The making of loyal Bose customer (unsolicited plug)

Product plug: It's hardly novel to sing the praises of active noise-reduction headsets for airplane travel. I first learned about them in my piloting days, when the Lightspeed 20K headset made the difference between retaining at least some hearing and having to yell "Whaaat????" "Say that again..." for the rest of my life because of the literally deafening engine noise inside most small-airplane cockpits.

I didn't buy Bose aviation headsets because they cost twice as much as the Lightspeeds or other models, but the Bose "Quiet Comfort 2" model for airline passengers is a much better deal -- and not only because I got it as a Christmas present from one of my sons. I almost never see Chinese passengers wearing these on Shanghai Air or China Eastern flights (which, by the way, have much better meal service than most US lines -- topic for another day). But among American and European passengers on domestic or international flights they are of course more and more common:


Through the last month I was grateful for this headset during an interminable flight from Shanghai to Munich, and a few days later another from Munich to Denver. But somehow during one of those slogs, an earcup on the headset came loose from its mooring, so that the whole set no longer fit or worked.It didn't appear to be broken, but required an adjustment I couldn't see how to make without compounding the problem.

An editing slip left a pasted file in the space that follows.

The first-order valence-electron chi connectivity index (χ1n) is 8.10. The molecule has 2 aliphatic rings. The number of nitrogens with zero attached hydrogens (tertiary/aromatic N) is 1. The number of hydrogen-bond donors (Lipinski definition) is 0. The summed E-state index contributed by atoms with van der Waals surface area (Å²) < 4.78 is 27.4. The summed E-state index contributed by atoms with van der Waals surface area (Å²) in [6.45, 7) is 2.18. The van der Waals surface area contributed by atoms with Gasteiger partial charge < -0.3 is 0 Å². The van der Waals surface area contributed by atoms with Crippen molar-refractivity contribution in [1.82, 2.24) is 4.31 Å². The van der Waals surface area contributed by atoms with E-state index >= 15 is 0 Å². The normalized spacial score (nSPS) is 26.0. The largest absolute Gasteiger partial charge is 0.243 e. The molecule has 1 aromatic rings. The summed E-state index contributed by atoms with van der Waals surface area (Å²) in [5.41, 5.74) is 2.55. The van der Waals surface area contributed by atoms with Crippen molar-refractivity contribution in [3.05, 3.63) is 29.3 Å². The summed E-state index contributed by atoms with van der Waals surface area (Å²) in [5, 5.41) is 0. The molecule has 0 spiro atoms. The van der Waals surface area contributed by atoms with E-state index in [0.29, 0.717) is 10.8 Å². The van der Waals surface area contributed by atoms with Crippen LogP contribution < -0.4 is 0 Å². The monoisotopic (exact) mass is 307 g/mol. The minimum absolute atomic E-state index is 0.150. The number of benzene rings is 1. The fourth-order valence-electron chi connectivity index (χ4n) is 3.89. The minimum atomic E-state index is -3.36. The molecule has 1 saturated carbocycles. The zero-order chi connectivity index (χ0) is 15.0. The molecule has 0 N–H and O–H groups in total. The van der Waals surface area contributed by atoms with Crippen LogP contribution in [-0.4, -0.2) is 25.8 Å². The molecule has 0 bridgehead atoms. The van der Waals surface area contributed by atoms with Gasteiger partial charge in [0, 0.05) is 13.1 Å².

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Walking blearily down the concourse at Denver airport toward a connecting flight, and what do I see but: a Bose headset booth! To the salesman's horror, I start showing him my broken headset within earshot of customers deciding whether to buy that very model. "You can call our 800 number, and they're good on fast repairs," he said. "Of course our warranty will cover it." That's fine, I told him, but I'm only going to be in America for a week. Is there a place I might get them repaired on the spot?


"I can take care of that right now," he said. He took my headset, reached under the desk, and gave me a new identical set. "If your time is short, there's no point making this hard." Perhaps he assumed that this would reflect well on Bose and that I would tell other people. He was right. (And as far as he knew, I had no way to spread the info other than word of mouth.) I believe his name was Ryan Daugherty. Bose management, take note.